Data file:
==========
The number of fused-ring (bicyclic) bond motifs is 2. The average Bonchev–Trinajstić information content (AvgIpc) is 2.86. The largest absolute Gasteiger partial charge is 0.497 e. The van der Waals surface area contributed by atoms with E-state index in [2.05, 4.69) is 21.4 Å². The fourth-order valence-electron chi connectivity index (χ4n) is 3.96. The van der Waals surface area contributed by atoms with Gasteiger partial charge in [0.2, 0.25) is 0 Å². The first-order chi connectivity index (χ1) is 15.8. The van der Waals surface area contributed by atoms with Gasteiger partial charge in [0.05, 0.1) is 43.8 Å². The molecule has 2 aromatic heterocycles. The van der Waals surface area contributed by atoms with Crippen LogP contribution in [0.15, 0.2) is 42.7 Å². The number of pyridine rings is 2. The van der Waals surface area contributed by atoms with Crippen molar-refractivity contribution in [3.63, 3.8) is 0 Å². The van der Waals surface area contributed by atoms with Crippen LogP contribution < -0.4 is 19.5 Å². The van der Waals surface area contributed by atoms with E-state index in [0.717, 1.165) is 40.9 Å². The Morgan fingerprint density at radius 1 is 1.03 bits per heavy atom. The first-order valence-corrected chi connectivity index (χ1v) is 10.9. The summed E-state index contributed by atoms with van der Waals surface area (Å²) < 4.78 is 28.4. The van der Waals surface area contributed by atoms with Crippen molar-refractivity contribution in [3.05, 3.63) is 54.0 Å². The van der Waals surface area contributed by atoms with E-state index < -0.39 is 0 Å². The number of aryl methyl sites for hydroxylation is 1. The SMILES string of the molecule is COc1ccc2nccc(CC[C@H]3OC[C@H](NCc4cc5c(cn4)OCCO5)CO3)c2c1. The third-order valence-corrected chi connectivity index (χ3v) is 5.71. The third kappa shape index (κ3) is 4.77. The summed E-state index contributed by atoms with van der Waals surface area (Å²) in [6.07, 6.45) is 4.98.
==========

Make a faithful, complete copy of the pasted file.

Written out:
The number of fused-ring (bicyclic) bond motifs is 2. The average Bonchev–Trinajstić information content (AvgIpc) is 2.86. The largest absolute Gasteiger partial charge is 0.497 e. The van der Waals surface area contributed by atoms with E-state index in [2.05, 4.69) is 21.4 Å². The fourth-order valence-electron chi connectivity index (χ4n) is 3.96. The van der Waals surface area contributed by atoms with Gasteiger partial charge in [0.2, 0.25) is 0 Å². The first-order chi connectivity index (χ1) is 15.8. The van der Waals surface area contributed by atoms with Gasteiger partial charge in [0.05, 0.1) is 43.8 Å². The molecule has 2 aromatic heterocycles. The van der Waals surface area contributed by atoms with Crippen LogP contribution in [0.15, 0.2) is 42.7 Å². The number of pyridine rings is 2. The van der Waals surface area contributed by atoms with Crippen molar-refractivity contribution in [3.63, 3.8) is 0 Å². The van der Waals surface area contributed by atoms with Crippen LogP contribution < -0.4 is 19.5 Å². The van der Waals surface area contributed by atoms with E-state index in [0.717, 1.165) is 40.9 Å². The Morgan fingerprint density at radius 1 is 1.03 bits per heavy atom. The first-order valence-corrected chi connectivity index (χ1v) is 10.9. The summed E-state index contributed by atoms with van der Waals surface area (Å²) < 4.78 is 28.4. The van der Waals surface area contributed by atoms with Crippen molar-refractivity contribution in [3.05, 3.63) is 54.0 Å². The van der Waals surface area contributed by atoms with E-state index < -0.39 is 0 Å². The number of aryl methyl sites for hydroxylation is 1. The SMILES string of the molecule is COc1ccc2nccc(CC[C@H]3OC[C@H](NCc4cc5c(cn4)OCCO5)CO3)c2c1. The third-order valence-corrected chi connectivity index (χ3v) is 5.71. The third kappa shape index (κ3) is 4.77. The summed E-state index contributed by atoms with van der Waals surface area (Å²) in [6.07, 6.45) is 4.98.